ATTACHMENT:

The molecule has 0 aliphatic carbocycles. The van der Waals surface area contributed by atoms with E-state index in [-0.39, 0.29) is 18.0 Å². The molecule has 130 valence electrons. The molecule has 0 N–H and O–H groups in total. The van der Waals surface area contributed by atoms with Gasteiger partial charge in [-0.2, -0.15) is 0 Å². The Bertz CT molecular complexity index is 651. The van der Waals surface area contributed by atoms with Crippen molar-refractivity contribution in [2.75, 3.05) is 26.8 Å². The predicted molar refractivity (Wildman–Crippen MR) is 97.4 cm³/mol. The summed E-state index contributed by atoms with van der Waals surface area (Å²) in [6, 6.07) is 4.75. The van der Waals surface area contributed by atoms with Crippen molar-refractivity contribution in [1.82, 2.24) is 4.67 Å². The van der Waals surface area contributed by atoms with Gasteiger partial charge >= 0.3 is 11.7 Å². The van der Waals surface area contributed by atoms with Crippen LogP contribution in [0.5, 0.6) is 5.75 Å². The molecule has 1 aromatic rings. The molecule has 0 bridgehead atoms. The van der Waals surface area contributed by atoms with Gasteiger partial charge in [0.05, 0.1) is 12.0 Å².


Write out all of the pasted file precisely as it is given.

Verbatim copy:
The molecule has 0 aliphatic carbocycles. The van der Waals surface area contributed by atoms with E-state index in [-0.39, 0.29) is 18.0 Å². The molecule has 130 valence electrons. The molecule has 0 N–H and O–H groups in total. The van der Waals surface area contributed by atoms with Gasteiger partial charge in [-0.2, -0.15) is 0 Å². The Bertz CT molecular complexity index is 651. The van der Waals surface area contributed by atoms with Crippen molar-refractivity contribution in [2.75, 3.05) is 26.8 Å². The predicted molar refractivity (Wildman–Crippen MR) is 97.4 cm³/mol. The summed E-state index contributed by atoms with van der Waals surface area (Å²) in [6, 6.07) is 4.75. The van der Waals surface area contributed by atoms with Crippen molar-refractivity contribution in [1.82, 2.24) is 4.67 Å². The van der Waals surface area contributed by atoms with Gasteiger partial charge >= 0.3 is 11.7 Å². The van der Waals surface area contributed by atoms with Crippen LogP contribution in [0.5, 0.6) is 5.75 Å². The molecule has 1 aromatic rings. The molecule has 0 bridgehead atoms. The van der Waals surface area contributed by atoms with Gasteiger partial charge in [0.05, 0.1) is 12.0 Å².